Tuesday, September 08, 2009

Does the President Belong in School?

Like newspapers across the country, our local paper had a story about all the controversy surrounding a speech by U.S. president Barack Obama to school children today. There is even a piece about how former first lady Laura Bush supports Barack Obama's address to school students.

I have mixed feelings about the whole thing.

I think the partisan motivation of conservatives who are opposed to Barack Obama speaking to school children is largely misplaced. Their issue is not so much with the president speaking to school children, but rather a left-wing Democrat president doing so. If this were four years ago and the president of the United States happened to be George W. Bush, these same people complaining would be pleased to have the speech, and they would be indignantly decrying left-wingers who did not want their children watching it as un-American or unpatriotic or some such.

If the motivation for parents being angry is only their partisan rancor, I disagree with them.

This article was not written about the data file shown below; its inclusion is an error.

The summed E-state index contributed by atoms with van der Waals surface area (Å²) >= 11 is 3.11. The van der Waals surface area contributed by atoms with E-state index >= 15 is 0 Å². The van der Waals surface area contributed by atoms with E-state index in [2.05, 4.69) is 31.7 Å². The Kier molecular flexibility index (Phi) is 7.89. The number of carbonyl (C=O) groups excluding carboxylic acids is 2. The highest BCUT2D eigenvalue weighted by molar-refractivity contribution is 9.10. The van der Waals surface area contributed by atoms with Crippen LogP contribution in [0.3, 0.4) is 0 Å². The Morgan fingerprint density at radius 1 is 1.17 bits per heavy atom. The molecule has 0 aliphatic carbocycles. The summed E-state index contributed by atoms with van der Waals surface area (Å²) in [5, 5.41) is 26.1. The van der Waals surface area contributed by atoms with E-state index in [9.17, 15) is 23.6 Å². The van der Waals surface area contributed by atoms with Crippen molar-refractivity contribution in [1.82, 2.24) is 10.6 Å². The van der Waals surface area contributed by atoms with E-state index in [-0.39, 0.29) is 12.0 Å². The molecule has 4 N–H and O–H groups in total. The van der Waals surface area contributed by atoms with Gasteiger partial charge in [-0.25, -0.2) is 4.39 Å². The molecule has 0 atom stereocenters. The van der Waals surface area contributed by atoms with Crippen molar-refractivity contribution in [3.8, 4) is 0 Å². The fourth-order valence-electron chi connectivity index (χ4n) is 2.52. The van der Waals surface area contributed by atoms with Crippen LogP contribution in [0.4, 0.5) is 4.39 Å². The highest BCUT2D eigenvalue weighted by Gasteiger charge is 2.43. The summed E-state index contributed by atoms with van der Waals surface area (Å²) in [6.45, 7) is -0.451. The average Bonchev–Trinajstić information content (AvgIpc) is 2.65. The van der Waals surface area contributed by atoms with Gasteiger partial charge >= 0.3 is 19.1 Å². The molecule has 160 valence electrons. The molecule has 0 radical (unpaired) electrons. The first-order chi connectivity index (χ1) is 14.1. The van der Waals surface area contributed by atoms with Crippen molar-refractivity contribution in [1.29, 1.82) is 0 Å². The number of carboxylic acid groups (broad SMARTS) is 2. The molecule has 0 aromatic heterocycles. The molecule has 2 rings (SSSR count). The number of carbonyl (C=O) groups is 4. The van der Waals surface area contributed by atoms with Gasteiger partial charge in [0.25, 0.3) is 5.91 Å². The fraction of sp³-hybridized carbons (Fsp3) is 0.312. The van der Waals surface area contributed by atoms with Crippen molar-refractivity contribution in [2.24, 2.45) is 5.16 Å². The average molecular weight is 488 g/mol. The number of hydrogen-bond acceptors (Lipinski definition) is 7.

However, I believe that no president of the United States ought to be speaking to school children, period. It is none of his business. Public schools are run by local governments. The presiding officer of the executive branch of the federal government simply has no business interposing himself into the area that is run by local and state governments. Barack Obama has as much business speaking to school children in American local schools as the prime minister of India would. Neither one has any constitutional jurisdiction over local American government. It is an inappropriate for President Obama to speak to South Louisiana school children as it would be for the Jefferson Parish sheriff to have a personal audience with school children in Portland, Oregon. Laura Bush is wrong. We are not compelled to respect any president of the United States. The president of the United States is, rather, supposed to be compelled to respect the Constitution, which precludes his usurpation over local matters.

And this is across the board, regardless of party and no matter what his ideology is.